But Finland’s sweeping success is largely due to one big, not-so-secret weapon: its teachers. “It’s the quality of the teaching that is driving Finland’s results,” says the OECD’s Schleicher. “The U.S. has an industrial model where teachers are the means for conveying a prefabricated product. In Finland, the teachers are the standard.”
That’s one reason so many Finns want to become teachers, which provides a rich talent pool that Finland filters very selectively. In 2008, the latest year for which figures are available, 1,258 undergrads applied for training to become elementary-school teachers. Only 123, or 9.8%, were accepted into the five-year teaching program. That’s typical. There’s another thing: in Finland, every teacher is required to have a master’s degree. (The Finns call this a master’s in kasvatus, which is the same word they use for a mother bringing up her child.) Annual salaries range from about $40,000 to $60,000, and teachers work 190 days a year.
“It’s very expensive to educate all of our teachers in five-year programs, but it helps make our teachers highly respected and appreciated,” says Jari Lavonen, head of the department of teacher education at the University of Helsinki. Outsiders spot this quickly. “Their teachers are much better prepared to teach physics than we are, and then the Finns get out of the way. You don’t buy a dog and bark for it,” says Dan MacIsaac, a specialist in physics-teacher education at the State University of New York at Buffalo who visited Finland for two months. “In the U.S., they treat teachers like pizza delivery boys and then do efficiency studies on how well they deliver the pizza.”
The Finns haven’t always had everything figured out. In the 1960s, Finland had two parallel education systems after primary school; brighter kids went one way, laggards went the other. Reforms began in 1968, scrapping two-tier education in favor of one national system. Things still weren’t right. “In the beginning, we weren’t happy at all,” says Reijo Laukkanen, a counselor at the Finnish National Board of Education.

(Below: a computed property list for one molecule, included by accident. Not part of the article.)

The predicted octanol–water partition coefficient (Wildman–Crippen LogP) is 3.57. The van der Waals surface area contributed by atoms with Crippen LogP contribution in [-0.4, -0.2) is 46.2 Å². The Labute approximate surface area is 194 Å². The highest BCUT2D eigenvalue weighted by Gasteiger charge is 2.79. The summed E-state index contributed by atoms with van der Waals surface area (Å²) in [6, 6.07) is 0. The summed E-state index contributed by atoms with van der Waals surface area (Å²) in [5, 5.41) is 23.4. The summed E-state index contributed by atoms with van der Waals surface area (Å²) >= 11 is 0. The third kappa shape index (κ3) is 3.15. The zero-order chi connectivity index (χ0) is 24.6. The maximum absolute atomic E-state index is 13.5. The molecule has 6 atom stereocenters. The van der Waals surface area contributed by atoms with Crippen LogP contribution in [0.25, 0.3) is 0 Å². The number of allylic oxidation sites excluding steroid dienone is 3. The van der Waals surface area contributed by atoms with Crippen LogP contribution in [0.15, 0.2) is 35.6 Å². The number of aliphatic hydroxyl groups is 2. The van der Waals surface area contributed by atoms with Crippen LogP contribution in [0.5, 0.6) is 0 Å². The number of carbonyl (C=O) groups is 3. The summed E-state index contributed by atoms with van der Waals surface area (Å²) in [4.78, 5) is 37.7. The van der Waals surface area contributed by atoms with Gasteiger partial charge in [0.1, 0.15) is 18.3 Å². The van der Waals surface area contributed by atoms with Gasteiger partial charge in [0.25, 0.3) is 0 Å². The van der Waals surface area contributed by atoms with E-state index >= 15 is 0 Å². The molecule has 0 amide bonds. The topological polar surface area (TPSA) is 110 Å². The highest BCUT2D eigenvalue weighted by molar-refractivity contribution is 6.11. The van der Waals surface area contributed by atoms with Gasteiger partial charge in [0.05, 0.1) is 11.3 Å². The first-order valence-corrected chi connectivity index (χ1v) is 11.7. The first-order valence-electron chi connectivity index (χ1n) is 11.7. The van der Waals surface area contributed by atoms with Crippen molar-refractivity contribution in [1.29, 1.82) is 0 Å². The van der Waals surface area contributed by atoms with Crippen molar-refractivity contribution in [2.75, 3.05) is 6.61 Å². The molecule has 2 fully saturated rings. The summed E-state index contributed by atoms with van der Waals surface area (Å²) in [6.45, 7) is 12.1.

In the ’80s, Finland stopped “streaming” pupils to different math and language tracks based on ability. “People in Finland cannot be divided by how smart they are,” says Laukkanen. “It has been very beneficial.” Next to go, in the ’90s, were inspectors who oversaw annual school plans. Schools were so hostile that the inspectors became afraid to make on-site tours.
“Finland is a society based on equity,” says Laukkanen. “Japan and Korea are highly competitive societies — if you’re not better than your neighbor, your parents pay to send you to night school. In Finland, outperforming your neighbor isn’t very important. Everybody is average, but you want that average to be very high.”
This principle has gone far toward making Finland an educational overachiever. In the 2006 PISA science results, Finland’s worst students did 80% better than the OECD average for the worst group; its brightest did only 50% better than the average for bright students. “Raising the average for the bottom rungs has had a profound effect on the overall result,” says MacIsaac.
Some of Finland’s educational policies could probably be exported, but it’s questionable whether the all-for-one-and-one-for-all-ness that underlies them would travel easily. Thailand, for instance, is trying to adapt the Finnish model to its own school system. But as soon as a kid falls behind, parents send for a private tutor — something that would be unthinkable in Finland. Is Thailand’s Finnish experiment working? “Not really,” says Lavonen. Would that it could, in Thailand and elsewhere.